- 72T Taksim-Yeşilköy (via Aksaray in old city and a stop a little distance away from downtown Bakırköy)
- 81 Eminönü-Yeşilköy (via the avenue located directly on the coast)
- 94A Beyazıt-Bakırköy
Also very long, hybrid buses called Metrobüs which have their right-of-way ply through a route in the middle of the major highway heading west, in the north of Bakırköy. They depart from Mecidiyeköy and cut travel time dramatically.
- Turkuazoo, Forum İstanbul no:3, Kocatepe (inside Forum İstanbul shopping mall; metro: Kartaltepe-Kocatepe station on southern (Aksaray-Airport) metro line), ☎ . M-F 10AM-6PM, S-Su 10AM-7PM. One of those typical huge aquariums where you walk through transparent tunnels underwater. 25 TL, students: 18 TL.
Yeşilköy (formerly known as San Stefano, and Ayastefanos in Turkish, after the Christian saint) is a mostly upscale suburb on the coast of the Sea of Marmara, just south of the Atatürk International Airport (which used to share the name of the suburb previously) and west of Bakırköy. A multicultural village during the Ottoman period — the legacy of which still lives on in numerous churches of different Christian denominations dotting its streets, all dedicated to St Stephen — and later a seaside resort, it is easy to forget that you are in a metropolis of millions of people while taking a walk in the park along the beach, especially in winter. The historic core of Yeşilköy has numbers of colourful wooden rowhouses with highly decorative exteriors dating back to the turn of the 20th century, especially around the train station (which itself is a pleasant historic building), the main street of the suburb leading from the station towards the coast (İstasyon Caddesi), as well as near the seafront. There also used to be a monument of typically Russian architecture here, to mark the southernmost extent of the Russian occupation during the Russo-Turkish War of 1877–78, but it was blown up after Turkey declared war on Russia during the World War I, with no traces to be seen today. A few museums are also nearby:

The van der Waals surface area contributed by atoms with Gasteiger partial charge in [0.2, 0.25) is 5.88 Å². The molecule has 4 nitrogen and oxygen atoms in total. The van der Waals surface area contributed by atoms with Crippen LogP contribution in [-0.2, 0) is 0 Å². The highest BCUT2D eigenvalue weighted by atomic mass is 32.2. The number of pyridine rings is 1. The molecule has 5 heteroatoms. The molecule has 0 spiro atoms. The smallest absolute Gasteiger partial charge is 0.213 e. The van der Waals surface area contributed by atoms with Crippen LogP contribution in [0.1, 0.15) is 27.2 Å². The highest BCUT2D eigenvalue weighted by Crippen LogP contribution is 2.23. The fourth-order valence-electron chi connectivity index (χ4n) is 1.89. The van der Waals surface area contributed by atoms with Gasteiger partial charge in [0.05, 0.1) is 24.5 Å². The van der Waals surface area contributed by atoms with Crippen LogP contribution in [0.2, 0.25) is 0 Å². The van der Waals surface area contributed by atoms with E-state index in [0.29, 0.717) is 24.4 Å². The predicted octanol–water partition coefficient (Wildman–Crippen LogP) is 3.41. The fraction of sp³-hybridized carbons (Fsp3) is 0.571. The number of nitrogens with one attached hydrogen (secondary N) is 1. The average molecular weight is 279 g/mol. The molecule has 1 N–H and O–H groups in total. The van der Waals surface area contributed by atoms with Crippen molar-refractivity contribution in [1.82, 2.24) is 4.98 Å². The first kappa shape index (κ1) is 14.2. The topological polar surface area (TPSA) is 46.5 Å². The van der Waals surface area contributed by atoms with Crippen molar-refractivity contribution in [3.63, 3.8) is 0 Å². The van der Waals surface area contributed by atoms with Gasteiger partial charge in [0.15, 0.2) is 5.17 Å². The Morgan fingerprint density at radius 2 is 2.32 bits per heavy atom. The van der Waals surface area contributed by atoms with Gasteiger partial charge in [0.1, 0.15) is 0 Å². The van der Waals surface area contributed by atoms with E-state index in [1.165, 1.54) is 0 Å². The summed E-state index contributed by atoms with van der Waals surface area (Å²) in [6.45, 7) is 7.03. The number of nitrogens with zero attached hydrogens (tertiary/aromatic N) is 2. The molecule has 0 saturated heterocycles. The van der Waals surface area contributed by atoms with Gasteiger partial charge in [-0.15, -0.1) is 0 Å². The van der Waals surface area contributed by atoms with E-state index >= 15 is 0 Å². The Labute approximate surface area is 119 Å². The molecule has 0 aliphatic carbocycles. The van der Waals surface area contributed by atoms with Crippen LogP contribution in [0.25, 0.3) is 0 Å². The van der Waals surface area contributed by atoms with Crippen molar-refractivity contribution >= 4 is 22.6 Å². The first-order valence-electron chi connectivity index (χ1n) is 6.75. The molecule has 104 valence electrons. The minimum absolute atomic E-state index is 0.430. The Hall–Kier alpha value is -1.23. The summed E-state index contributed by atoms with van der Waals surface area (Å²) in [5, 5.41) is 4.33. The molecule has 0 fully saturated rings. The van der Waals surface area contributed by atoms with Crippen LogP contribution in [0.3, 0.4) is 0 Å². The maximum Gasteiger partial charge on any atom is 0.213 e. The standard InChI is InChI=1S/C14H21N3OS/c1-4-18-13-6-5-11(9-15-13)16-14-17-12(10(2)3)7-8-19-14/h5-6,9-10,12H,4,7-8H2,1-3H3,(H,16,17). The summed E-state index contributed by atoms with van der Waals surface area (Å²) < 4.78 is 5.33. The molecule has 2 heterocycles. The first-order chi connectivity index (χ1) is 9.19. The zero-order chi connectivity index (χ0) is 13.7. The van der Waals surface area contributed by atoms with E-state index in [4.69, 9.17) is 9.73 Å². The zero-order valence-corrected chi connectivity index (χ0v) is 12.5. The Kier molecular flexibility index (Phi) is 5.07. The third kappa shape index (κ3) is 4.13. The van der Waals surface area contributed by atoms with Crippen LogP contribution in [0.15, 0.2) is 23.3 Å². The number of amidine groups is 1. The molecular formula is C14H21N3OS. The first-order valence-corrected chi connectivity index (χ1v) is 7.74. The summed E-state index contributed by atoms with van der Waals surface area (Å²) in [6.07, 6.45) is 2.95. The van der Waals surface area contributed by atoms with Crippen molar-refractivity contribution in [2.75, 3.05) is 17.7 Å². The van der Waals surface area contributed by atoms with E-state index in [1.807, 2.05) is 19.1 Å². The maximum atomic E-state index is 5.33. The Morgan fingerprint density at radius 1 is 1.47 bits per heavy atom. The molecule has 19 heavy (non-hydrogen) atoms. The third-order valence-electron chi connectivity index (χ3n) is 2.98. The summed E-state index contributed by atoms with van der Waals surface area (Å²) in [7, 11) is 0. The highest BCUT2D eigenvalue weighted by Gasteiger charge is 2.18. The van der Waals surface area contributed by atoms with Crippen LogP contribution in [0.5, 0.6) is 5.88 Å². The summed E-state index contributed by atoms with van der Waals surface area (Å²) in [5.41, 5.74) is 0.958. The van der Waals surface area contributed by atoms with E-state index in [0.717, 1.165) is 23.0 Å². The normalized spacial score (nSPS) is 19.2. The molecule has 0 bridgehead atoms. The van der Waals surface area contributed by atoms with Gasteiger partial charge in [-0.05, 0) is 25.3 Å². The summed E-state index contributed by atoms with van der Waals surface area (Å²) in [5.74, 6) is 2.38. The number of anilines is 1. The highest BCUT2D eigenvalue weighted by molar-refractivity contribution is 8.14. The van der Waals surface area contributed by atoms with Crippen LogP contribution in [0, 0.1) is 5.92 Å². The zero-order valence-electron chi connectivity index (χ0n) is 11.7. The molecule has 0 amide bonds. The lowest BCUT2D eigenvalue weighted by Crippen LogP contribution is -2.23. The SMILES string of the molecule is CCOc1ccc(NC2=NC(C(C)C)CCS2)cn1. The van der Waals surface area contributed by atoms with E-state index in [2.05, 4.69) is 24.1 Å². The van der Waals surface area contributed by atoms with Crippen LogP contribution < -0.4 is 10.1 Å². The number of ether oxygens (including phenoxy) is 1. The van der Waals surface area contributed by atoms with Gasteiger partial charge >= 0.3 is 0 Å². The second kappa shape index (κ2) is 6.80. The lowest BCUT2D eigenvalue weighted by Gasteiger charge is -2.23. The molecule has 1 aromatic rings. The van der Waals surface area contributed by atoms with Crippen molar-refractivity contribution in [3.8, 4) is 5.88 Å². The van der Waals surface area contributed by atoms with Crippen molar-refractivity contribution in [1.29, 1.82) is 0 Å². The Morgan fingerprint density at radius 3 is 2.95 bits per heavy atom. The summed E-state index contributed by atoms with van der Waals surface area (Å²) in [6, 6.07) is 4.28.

- Aviation Museum (Havacılık Müzesi), Yeşilköy (north of downtown Yeşilköy, close to 'Yeşilköy' station on suburban train line), ☎ , e-mail: firstname.lastname@example.org. W-Su 9AM-5PM. A military-based museum with various warplanes, helicopters, and weapons used by Turkish Air Force, and also civilian air transport and many samples of Turkish aeronautics history, starting from Ottoman era are among the exhibition. 3.50 TL (there is a further fee of 6 TL to take photos).
A wide selection of restaurants and cafes is available in the centre, around İstasyon Caddesi.
There are various public transport options from the city centre, but surprisingly none from the nearby airport from which a 10-min taxi ride will come in handy.
- Bus: #72T from Taksim and Bakırköy, #81 from Eminönü
- Dolmuş: from Taksim